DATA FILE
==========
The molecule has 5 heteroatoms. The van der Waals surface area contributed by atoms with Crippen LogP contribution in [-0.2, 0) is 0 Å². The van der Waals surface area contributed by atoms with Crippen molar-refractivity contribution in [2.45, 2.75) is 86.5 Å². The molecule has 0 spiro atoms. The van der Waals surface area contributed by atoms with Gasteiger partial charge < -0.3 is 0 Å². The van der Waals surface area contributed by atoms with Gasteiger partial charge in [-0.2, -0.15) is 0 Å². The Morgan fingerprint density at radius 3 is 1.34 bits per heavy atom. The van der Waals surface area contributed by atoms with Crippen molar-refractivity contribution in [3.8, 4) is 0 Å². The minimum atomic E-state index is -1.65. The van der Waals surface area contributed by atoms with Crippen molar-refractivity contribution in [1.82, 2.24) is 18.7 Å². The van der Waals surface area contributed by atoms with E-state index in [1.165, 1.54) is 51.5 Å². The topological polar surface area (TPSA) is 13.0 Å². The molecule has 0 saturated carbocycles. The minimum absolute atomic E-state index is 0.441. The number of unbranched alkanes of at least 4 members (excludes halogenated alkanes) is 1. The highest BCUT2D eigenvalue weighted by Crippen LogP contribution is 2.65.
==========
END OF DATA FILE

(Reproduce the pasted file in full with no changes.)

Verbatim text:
The molecule has 5 heteroatoms. The van der Waals surface area contributed by atoms with Crippen LogP contribution in [-0.2, 0) is 0 Å². The van der Waals surface area contributed by atoms with Crippen molar-refractivity contribution in [2.45, 2.75) is 86.5 Å². The molecule has 0 spiro atoms. The van der Waals surface area contributed by atoms with Gasteiger partial charge < -0.3 is 0 Å². The van der Waals surface area contributed by atoms with Gasteiger partial charge in [-0.2, -0.15) is 0 Å². The Morgan fingerprint density at radius 3 is 1.34 bits per heavy atom. The van der Waals surface area contributed by atoms with Crippen molar-refractivity contribution in [3.8, 4) is 0 Å². The minimum atomic E-state index is -1.65. The van der Waals surface area contributed by atoms with Crippen molar-refractivity contribution in [1.82, 2.24) is 18.7 Å². The van der Waals surface area contributed by atoms with E-state index in [1.165, 1.54) is 51.5 Å². The topological polar surface area (TPSA) is 13.0 Å². The molecule has 0 saturated carbocycles. The minimum absolute atomic E-state index is 0.441. The number of unbranched alkanes of at least 4 members (excludes halogenated alkanes) is 1. The highest BCUT2D eigenvalue weighted by Crippen LogP contribution is 2.65.